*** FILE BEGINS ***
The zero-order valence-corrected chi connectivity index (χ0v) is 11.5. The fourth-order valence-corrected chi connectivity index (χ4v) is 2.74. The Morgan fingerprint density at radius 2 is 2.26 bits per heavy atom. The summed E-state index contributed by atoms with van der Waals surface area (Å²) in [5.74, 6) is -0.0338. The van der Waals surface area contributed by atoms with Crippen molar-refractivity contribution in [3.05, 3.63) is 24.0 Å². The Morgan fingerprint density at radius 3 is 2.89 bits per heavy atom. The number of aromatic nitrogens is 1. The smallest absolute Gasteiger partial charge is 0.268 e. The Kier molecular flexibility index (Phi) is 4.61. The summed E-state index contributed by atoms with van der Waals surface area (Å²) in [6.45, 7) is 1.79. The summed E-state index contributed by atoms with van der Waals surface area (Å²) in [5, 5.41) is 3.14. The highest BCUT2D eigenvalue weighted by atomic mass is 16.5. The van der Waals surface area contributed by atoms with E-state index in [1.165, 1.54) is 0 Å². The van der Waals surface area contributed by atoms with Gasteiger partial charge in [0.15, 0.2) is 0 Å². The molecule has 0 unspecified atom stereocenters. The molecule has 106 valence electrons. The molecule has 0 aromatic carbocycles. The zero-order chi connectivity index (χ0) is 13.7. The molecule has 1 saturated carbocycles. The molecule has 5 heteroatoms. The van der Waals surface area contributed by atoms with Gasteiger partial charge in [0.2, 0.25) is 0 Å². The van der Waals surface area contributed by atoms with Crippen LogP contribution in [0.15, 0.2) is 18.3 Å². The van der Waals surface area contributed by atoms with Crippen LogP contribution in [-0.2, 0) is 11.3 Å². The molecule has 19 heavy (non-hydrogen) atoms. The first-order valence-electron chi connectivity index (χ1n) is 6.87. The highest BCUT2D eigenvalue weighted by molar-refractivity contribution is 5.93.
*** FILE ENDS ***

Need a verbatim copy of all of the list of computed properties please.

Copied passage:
The zero-order valence-corrected chi connectivity index (χ0v) is 11.5. The fourth-order valence-corrected chi connectivity index (χ4v) is 2.74. The Morgan fingerprint density at radius 2 is 2.26 bits per heavy atom. The summed E-state index contributed by atoms with van der Waals surface area (Å²) in [5.74, 6) is -0.0338. The van der Waals surface area contributed by atoms with Crippen molar-refractivity contribution in [3.05, 3.63) is 24.0 Å². The Morgan fingerprint density at radius 3 is 2.89 bits per heavy atom. The number of aromatic nitrogens is 1. The smallest absolute Gasteiger partial charge is 0.268 e. The Kier molecular flexibility index (Phi) is 4.61. The summed E-state index contributed by atoms with van der Waals surface area (Å²) in [6.45, 7) is 1.79. The summed E-state index contributed by atoms with van der Waals surface area (Å²) in [5, 5.41) is 3.14. The highest BCUT2D eigenvalue weighted by atomic mass is 16.5. The van der Waals surface area contributed by atoms with E-state index in [1.165, 1.54) is 0 Å². The van der Waals surface area contributed by atoms with Gasteiger partial charge in [0.15, 0.2) is 0 Å². The molecule has 0 unspecified atom stereocenters. The molecule has 106 valence electrons. The molecule has 0 aromatic carbocycles. The zero-order chi connectivity index (χ0) is 13.7. The molecule has 1 saturated carbocycles. The molecule has 5 heteroatoms. The van der Waals surface area contributed by atoms with Gasteiger partial charge in [0.2, 0.25) is 0 Å². The van der Waals surface area contributed by atoms with Crippen LogP contribution in [0.15, 0.2) is 18.3 Å². The van der Waals surface area contributed by atoms with Crippen LogP contribution in [-0.2, 0) is 11.3 Å². The molecule has 19 heavy (non-hydrogen) atoms. The first-order valence-electron chi connectivity index (χ1n) is 6.87. The highest BCUT2D eigenvalue weighted by molar-refractivity contribution is 5.93.